Not mentioned were Sims’ recent misfortunes in his relations with the Academy, and especially its elderly President, Frank Dicksee. This series of disagreements led to Sims losing his job, his home and, very nearly, his reputation. As Keeper, Sims had been commissioned to produce a portrait of the king, George V, to add to the Academy’s complete series of British monarchs since its foundation. The portrait was exhibited in 1924, prior to Dicksee’s election, but when it became known that the king was unhappy with Sims’ florid—and seemingly frivolous—handling of the figure and the drapery, in 1925, the President requested it to be withdrawn and it was returned to the artist. Sims, despite agreeing not to exhibit the picture, showed it in New York for a few months, and returned there the following year for several weeks, painting portraits, in what may have appeared a tacit riposte to the Academy undermining his ability to attract his accustomed society clientele in Britain. When Sims’s prolonged absence from his duties in the Schools was challenged, he chose to resign. In order to avoid any further damaging publicity, the Academy reacquired the portrait. It was decided first to cut out and burn the head, and then, in April 1927, to consign the entire canvas to the boiler in the basement of Burlington House.8 Sims had by this time been given notice that he must vacate the Keeper’s House, the accommodation that was given him with the position. The Academy’s reaction was all the more futile when a smaller version of the painting had already entered the collection of the National Portrait Gallery in Scotland.9
It may have been as a result of this sad and turbulent history of Sims’s frictions with the Academy—punctuating his entire career, only to culminate in months of barely suppressed antagonism—that he embarked on the series of paintings, which occupied the final year of his life. No criticism is directed at the Academy in any literal way, yet the personifications of abstract forces that Sims conjures up with such originality reveal the institution’s seemingly almighty power: power to ensure an artist’s future prosperity, and also the power to destroy it.
The works were: “Behold I have graven thee on the palm of my Hand” (Fig. 1); “My pain beneath your sheltering Hand”; “The Rebel Powers that thee array”; “. . . . . . . . man’s last pretence / Of consummation in indifference” (Fig. 2); “I am the abyss and I am Light”; and “Here am I”. Unusually, all six were illustrated in colour in the popular press, “My pain beneath your sheltering Hand” and “Behold I have graven thee on the palm of my Hand” in The Illustrated London News, 12 May 1928, 846 and 847 and the others in the Sketch, 9 May 1928. “I am the abyss and I am Light” was purchased from the Exhibition devoted to the pictures and a large number of studies at Barbizon House in November 1928 and donated to the Tate Gallery; “Behold I have graven thee on the palm of my Hand” was purchased for the Cleveland Museum of Art from the international exhibition at the Carnegie Institute, Pittsburgh in the same year, when its title was confused with “Behold I have graven thee on the palm of my Hand”. It was deaccessioned in 1965. Sims, Charles and W.M.M., “Lo, here am I”, The Bulletin of the Cleveland Museum of Art 16, no. 3 (March 1929): 47, 52–54.↩︎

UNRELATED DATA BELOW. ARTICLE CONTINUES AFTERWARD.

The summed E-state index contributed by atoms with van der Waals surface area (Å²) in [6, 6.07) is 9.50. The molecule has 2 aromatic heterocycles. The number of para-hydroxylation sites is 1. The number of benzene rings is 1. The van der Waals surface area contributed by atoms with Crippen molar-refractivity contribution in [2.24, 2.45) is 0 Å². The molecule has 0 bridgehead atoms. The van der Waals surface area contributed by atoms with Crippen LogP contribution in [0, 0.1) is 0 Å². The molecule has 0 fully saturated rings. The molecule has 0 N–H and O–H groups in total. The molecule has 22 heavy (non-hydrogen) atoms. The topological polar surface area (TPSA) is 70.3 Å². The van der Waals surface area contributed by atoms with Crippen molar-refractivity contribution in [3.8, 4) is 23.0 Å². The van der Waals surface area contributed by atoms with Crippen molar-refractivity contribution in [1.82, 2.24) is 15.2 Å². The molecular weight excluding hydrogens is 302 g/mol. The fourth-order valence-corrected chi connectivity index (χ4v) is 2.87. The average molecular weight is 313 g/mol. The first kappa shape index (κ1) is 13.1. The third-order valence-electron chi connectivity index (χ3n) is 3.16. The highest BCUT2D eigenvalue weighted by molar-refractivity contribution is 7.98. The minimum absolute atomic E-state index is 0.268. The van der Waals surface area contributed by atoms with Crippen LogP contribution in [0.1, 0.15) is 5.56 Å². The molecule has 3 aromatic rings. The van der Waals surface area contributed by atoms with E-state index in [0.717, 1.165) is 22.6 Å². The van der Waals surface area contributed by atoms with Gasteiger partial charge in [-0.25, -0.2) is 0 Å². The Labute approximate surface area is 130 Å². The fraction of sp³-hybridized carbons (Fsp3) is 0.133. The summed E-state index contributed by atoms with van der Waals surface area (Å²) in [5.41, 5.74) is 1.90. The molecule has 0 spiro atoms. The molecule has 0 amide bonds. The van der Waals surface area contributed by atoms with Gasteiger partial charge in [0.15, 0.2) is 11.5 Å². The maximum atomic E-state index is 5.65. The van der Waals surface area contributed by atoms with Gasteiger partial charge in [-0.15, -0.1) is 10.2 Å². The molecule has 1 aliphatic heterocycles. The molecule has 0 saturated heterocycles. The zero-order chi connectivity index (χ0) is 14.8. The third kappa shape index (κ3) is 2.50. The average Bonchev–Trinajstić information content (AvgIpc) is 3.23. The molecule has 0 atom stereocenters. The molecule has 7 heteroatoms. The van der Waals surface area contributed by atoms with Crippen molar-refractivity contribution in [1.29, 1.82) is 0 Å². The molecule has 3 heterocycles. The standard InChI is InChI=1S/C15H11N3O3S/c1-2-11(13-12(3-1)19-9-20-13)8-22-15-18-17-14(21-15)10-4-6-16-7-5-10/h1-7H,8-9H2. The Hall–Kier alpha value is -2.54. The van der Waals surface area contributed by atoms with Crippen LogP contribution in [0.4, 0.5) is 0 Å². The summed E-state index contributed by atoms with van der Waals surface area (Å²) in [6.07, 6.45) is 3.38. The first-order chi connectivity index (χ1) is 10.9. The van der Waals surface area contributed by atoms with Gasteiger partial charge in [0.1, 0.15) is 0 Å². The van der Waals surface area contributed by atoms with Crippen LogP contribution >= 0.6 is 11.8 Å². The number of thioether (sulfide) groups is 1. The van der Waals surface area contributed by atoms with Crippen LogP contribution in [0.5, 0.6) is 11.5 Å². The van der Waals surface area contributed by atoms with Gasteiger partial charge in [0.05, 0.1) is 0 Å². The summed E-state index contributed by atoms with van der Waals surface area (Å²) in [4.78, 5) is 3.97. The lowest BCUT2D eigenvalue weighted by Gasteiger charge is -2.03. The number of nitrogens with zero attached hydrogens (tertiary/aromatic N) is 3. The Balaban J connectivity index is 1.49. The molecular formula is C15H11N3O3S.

C. Sims and A. Sims, Picture Making, Technique and Inspiration (London: Seeley, Service & Co., 1934), 100.↩︎
Richard Cork, A Bitter Truth: Avant-Garde Art and the Great War (London: Yale University Press, 1984), 128–129.↩︎
The Seven Sacraments of Holy Church; Sims and Sims, Picture Making, Technique and Inspiration, 120–122.↩︎
T.W. Earp, “The Academy”, New Statesman, 12 May 2017.↩︎
“Royal Academy”, The Times, 5 May 1928.↩︎
Frank Rutter, “The Academy”, The Sunday Times, 8 May 1928. A fuller quote reads:
A man who has been suffering from continued insomnia may well not be responsible for his actions, but he is not necessarily insane. To suggest that there are traces of mania in these last and most beautiful works from his brush betrays a lamentable lack of understanding, and is an undeserved slight on the memory of a sweet and reasonable painter.
The sequence of events is recorded in two versions of a handwritten memo written retrospectively by Walter Lamb, the Academy Secretary, where he puts the destruction down to “a private arrangement between his late Majesty & the President of the Royal Academy”. RAA Sec/10/79/2i and 2ii.↩︎
The work was purchased in 1924 and unveiled at the gallery at the end of July. Scottish National Portrait Gallery, PG 974, oil on canvas, 101.6 x 70.8 cm. I am grateful to Kim Macpherson, Curatorial Administrator, for this information.↩︎
Thematic categories: art criticism - mystical paintings, art criticism - neoclassicism, children as subjects, destruction of works, Diploma Works, disputes, Keepers of the Royal Academy, neoclassicism, portraits, religious art, resignations, royal portraits and sculptures, suicide of artists, symbolism, Tate Gallery - presentations, withdrawals from exhibition, mystical painting